Wednesday, February 19, 2014

Automatic mounting of remote storage via SSHFS on Amazon EC2 instances

In this blog I demonstrate how you can create an Amazon EC2 instance image that will automount a folder on a remote server via SSHFS.
The purpose here is to fire up a EC2 compute server, run a program and save the output from that program on our local compute cluster at the university.

Basically, you just need to a line to /etc/fstab and save the instance as an image (that's what I did).

What you need:

  • An Amazon EC2 instance with sshfs installed.
  • A user with SSH keys properly setup to the remote system (the SSH keys cannot require a passphrase).
Your remote server has a folder that is named remote_folder and your instance has a folder named local_folder. The default username on Amazon is "Ubuntu" for Ubuntu instances, so I'm using this as an example.

sshfs#ubuntu@remoteserver:/home/ubuntu/remote_folder/ /home/ubuntu/local_folder/  fuse    user,delay_connect,_netdev,reconnect,uid=1000,gid=1000,IdentityFile=/home/ubuntu/.ssh/id_rsa,idmap=user,allow_other,workaround=rename  0   0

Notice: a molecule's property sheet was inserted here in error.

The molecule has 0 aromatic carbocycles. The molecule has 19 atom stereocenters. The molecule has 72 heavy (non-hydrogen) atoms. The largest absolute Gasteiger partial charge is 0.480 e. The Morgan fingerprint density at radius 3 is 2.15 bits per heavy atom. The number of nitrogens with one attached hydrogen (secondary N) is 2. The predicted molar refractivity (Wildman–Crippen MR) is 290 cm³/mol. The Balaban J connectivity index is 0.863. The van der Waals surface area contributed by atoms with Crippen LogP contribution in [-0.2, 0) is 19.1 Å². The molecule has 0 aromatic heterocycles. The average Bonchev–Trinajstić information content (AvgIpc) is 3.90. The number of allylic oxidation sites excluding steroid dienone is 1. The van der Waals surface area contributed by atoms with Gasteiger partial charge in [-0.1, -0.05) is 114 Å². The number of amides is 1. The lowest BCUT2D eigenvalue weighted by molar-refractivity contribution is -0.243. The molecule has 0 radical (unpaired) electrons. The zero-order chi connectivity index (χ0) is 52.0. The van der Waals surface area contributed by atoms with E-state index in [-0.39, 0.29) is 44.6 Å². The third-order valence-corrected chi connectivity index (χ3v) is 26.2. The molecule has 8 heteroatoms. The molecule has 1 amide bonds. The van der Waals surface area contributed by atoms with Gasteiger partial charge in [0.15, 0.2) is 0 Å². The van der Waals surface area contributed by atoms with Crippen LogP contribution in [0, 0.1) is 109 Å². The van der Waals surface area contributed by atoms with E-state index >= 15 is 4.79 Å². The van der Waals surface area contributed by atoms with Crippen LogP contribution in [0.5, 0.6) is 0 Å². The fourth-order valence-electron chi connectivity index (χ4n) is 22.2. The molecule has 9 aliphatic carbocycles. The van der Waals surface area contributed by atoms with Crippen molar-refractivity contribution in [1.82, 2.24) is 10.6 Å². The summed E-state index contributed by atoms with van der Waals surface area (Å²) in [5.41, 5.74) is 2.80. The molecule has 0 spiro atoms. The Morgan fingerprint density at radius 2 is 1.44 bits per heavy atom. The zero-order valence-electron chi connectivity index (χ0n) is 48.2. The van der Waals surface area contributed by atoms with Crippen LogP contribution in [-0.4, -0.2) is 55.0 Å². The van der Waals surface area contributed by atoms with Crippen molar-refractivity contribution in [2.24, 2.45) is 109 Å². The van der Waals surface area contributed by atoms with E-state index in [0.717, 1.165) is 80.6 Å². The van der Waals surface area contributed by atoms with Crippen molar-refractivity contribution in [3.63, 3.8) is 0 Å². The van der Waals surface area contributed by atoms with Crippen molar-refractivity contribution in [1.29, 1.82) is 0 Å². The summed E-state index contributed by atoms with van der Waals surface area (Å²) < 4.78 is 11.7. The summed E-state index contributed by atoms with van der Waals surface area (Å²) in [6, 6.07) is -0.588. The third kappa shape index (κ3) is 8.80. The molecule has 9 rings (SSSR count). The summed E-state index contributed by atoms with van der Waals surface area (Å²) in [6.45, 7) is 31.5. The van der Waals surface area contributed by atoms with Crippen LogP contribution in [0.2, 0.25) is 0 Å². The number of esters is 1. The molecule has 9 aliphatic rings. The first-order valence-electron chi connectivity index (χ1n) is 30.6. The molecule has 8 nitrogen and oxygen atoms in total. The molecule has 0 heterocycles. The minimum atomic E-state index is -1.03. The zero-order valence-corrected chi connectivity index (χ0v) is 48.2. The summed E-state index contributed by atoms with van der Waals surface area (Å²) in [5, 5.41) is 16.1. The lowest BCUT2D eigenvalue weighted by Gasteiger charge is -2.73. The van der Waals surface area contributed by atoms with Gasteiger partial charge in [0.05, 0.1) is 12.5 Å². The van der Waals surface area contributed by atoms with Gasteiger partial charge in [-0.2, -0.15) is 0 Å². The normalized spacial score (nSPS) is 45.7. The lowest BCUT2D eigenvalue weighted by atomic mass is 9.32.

Everything is one long line that goes into /etc/fstab. The IdentityFile points to your SSH key. You need the "_netdev" keywords to mount the SSHFS folder after network becomes available. The "reconnect" keyword does what it reads, so throw that in as well.
I read a few posts from other people who had difficulties mounting SSHFS properly without the "delay_connect" and "workaround=rename" keywords, so I added those for good measure.

Note that you need the trailing / after the folder names! I won't work without (and I'm talking from bitter experience here).

Furthermore, you want to add the following line to /etc/ssh/ssh_config

ServerAliveInterval 5

This makes SSH send a keep alive signal every 5 seconds so you don't get disconnected due to being idle.

Apart from that I think the above should be self-explanatory (for someone looking for this information).

Friday, February 14, 2014

Chemistry on the Amazon EC2

We are trying out the Amazon EC2 compute cloud for running computations in the Jensen Group. This is a note on how things are going so far.

It was actually extremely easy to set up. Within minutes of having created the Amazon Web Services (AWS) account, I had a free instance of Ubuntu 12.04.3 LTS up and running and was able to SSH into it
You have access to one free virtual box and 750 free hours per month for the first year so it is free to get started. My free instance had some Intel processor, 0.5GB RAM and 8GB disk space (I think the spec change from time to time).
I copied binaries for PHAISTOS (the program we are looking to run) over and they ran successfully, and things pretty much went without a hitch.
After trying out the free instance, I just saved the image (you can do that via the web interface), and every other instance I just started from the same image so no configuration was needed after the first time.